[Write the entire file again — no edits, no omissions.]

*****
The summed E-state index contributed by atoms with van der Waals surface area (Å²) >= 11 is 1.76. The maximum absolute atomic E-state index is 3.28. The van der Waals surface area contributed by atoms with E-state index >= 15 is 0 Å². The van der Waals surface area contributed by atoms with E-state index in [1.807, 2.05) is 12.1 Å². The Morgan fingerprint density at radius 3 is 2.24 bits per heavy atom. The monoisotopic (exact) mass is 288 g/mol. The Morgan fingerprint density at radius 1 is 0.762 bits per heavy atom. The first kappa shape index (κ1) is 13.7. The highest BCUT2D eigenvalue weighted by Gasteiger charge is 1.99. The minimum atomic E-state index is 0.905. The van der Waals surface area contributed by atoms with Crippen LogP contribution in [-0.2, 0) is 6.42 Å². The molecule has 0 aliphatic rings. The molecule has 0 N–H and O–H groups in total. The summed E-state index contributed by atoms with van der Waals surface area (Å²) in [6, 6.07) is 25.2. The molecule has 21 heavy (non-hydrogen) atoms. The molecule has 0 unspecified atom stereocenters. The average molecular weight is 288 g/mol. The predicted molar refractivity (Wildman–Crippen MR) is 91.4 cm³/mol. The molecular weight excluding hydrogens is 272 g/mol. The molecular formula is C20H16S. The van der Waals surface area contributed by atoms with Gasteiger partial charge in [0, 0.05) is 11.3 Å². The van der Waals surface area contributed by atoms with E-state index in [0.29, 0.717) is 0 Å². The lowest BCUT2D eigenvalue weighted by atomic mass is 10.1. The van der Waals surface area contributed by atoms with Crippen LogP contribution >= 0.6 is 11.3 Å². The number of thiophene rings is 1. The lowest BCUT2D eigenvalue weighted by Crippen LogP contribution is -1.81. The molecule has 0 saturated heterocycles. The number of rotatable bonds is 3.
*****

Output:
The summed E-state index contributed by atoms with van der Waals surface area (Å²) >= 11 is 1.76. The maximum absolute atomic E-state index is 3.28. The van der Waals surface area contributed by atoms with E-state index >= 15 is 0 Å². The van der Waals surface area contributed by atoms with E-state index in [1.807, 2.05) is 12.1 Å². The Morgan fingerprint density at radius 3 is 2.24 bits per heavy atom. The monoisotopic (exact) mass is 288 g/mol. The Morgan fingerprint density at radius 1 is 0.762 bits per heavy atom. The first kappa shape index (κ1) is 13.7. The highest BCUT2D eigenvalue weighted by Gasteiger charge is 1.99. The minimum atomic E-state index is 0.905. The van der Waals surface area contributed by atoms with Crippen LogP contribution in [-0.2, 0) is 6.42 Å². The molecule has 0 aliphatic rings. The molecule has 0 N–H and O–H groups in total. The summed E-state index contributed by atoms with van der Waals surface area (Å²) in [6, 6.07) is 25.2. The molecule has 21 heavy (non-hydrogen) atoms. The molecule has 0 unspecified atom stereocenters. The average molecular weight is 288 g/mol. The predicted molar refractivity (Wildman–Crippen MR) is 91.4 cm³/mol. The molecular weight excluding hydrogens is 272 g/mol. The molecular formula is C20H16S. The van der Waals surface area contributed by atoms with Gasteiger partial charge in [0, 0.05) is 11.3 Å². The van der Waals surface area contributed by atoms with E-state index in [0.29, 0.717) is 0 Å². The lowest BCUT2D eigenvalue weighted by atomic mass is 10.1. The van der Waals surface area contributed by atoms with Crippen LogP contribution >= 0.6 is 11.3 Å². The number of thiophene rings is 1. The lowest BCUT2D eigenvalue weighted by Crippen LogP contribution is -1.81. The molecule has 0 saturated heterocycles. The number of rotatable bonds is 3.